The amazing thing is none of these discussions I had with these people were related in any way at that time, making it all the more something that I believe was “orchestrated from above," if you will. I don't think Joan and I had even discussed Trudy Pitts' music in casual conversation up to that time, maybe in passing, but it was not the focus of any of our conversations.

The interview went on as planned and Trudy and I exchanged contact information at that time and kept in touch on ideas about putting together a show either in Columbus, Philly, or somewhere in between, but nothing really came of it for several months.

I shared the idea with my friend, tenor saxophonist Gene Walker and explained how difficult it was to secure a venue in Columbus concerning the clubs and that maybe this would be something to pursue concerning one of the local colleges instead. Gene had been an instructor at The Ohio State University and presented the idea to Dr. Ted McDaniel, director of Jazz Studies. Gene and I actually met at Ohio State in the 1980s when we were both college students ourselves. I had known of Gene's work, but didn't know him personally until this time. Gene knew Trudy and Mr. C from “back in the day" as they say when they played the circuits on the East Coast. Gloria Coleman also was a personal friend of Gene's since the first time he went to New York City and roomed with George and Gloria at that time. Gloria was invited to perform on the summit and it all came together easily when we found this venue through the jazz department at Ohio State and Ted's interest in bringing all of this together.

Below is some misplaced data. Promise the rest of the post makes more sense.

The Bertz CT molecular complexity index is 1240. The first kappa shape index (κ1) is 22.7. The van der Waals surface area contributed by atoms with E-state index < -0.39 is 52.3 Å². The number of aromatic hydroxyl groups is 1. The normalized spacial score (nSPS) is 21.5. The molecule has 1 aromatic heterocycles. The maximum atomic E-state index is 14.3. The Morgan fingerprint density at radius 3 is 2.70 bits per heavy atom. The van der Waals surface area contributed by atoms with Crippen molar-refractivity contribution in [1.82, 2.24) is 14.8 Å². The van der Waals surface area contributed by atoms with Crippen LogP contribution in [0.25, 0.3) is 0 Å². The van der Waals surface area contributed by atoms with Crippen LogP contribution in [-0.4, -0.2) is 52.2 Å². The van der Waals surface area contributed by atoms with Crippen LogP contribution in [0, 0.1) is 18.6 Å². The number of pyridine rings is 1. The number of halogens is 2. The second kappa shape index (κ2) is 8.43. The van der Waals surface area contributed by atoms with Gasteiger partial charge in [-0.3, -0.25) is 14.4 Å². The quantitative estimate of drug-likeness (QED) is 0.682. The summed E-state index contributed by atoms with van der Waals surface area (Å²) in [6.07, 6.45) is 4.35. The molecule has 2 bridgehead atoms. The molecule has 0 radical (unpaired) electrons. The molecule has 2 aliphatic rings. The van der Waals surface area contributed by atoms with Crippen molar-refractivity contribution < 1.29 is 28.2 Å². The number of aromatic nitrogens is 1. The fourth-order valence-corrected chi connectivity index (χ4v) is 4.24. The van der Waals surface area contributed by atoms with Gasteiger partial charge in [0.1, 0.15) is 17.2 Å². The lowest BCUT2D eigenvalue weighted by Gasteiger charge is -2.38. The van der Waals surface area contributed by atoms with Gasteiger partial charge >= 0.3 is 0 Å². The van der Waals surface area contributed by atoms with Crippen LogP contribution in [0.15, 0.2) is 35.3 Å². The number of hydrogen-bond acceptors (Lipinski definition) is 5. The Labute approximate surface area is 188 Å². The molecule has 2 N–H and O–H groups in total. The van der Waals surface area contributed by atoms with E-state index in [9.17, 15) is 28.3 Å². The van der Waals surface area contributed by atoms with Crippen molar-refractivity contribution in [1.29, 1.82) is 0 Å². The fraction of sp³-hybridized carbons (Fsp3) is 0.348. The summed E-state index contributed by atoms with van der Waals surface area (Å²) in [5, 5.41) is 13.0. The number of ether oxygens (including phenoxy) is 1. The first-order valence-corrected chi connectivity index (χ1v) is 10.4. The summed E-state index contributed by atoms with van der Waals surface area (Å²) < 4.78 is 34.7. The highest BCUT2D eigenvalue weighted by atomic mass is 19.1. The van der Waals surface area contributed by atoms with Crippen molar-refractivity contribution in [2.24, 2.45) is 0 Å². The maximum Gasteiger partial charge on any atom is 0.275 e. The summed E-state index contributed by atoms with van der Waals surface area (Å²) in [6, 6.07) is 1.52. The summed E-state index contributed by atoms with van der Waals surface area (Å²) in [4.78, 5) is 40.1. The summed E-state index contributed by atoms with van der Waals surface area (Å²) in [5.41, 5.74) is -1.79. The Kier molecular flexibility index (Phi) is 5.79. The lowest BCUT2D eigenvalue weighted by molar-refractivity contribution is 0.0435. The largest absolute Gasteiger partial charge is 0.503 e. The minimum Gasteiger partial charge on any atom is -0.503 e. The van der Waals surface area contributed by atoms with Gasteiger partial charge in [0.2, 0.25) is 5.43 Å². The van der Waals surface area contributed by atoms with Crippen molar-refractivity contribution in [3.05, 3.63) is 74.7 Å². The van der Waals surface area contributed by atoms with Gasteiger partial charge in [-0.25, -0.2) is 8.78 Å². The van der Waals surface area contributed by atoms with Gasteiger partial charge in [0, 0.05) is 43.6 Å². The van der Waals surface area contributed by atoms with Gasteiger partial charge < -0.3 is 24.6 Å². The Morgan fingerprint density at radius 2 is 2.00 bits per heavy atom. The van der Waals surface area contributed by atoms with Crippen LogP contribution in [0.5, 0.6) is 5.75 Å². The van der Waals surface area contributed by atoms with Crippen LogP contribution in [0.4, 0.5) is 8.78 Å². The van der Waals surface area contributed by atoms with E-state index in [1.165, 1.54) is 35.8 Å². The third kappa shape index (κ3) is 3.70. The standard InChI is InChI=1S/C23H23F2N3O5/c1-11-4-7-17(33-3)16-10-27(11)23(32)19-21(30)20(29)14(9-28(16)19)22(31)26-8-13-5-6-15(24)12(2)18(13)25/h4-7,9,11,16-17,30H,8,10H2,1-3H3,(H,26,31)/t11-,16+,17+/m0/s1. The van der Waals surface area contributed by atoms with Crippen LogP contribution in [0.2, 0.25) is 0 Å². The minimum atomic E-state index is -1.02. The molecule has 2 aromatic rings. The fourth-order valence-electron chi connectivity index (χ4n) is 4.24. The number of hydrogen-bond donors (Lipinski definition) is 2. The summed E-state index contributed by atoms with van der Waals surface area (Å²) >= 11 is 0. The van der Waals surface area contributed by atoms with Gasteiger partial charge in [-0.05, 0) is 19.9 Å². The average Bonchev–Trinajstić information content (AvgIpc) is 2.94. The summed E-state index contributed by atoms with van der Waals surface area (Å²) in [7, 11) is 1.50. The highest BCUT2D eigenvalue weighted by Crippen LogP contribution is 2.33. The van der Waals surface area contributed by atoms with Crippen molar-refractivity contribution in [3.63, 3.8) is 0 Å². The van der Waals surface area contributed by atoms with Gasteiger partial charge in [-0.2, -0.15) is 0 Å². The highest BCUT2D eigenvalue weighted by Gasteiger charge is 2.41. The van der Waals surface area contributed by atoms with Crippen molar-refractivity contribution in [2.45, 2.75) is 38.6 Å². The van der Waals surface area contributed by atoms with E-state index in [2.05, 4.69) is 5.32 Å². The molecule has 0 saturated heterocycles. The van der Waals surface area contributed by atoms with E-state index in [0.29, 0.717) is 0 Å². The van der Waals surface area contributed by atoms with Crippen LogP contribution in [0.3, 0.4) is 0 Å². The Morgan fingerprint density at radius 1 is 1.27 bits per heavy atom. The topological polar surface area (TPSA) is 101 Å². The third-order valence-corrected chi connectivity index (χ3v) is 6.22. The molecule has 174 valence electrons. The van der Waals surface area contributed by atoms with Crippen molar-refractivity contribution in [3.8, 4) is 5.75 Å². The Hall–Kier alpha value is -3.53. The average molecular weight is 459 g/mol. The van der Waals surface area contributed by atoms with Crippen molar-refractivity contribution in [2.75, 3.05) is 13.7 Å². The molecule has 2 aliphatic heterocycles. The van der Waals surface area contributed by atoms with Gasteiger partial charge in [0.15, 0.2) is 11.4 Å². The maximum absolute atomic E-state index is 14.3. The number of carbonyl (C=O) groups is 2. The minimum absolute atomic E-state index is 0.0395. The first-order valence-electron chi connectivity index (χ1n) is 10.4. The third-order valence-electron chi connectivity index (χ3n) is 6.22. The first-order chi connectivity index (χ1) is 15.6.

The summit in April 2009 went on as planned and was a wonderful weekend of sharing music and also getting to know Trudy and Gloria personally and keeping in touch with them after the performance.

Since that time, Trudy and I kept in touch on a personal basis and shared many things, both happy and sad. We both shared August birthdays.

One of the nicest memories I have about that was she called me and sang “Happy Birthday" to me over the phone.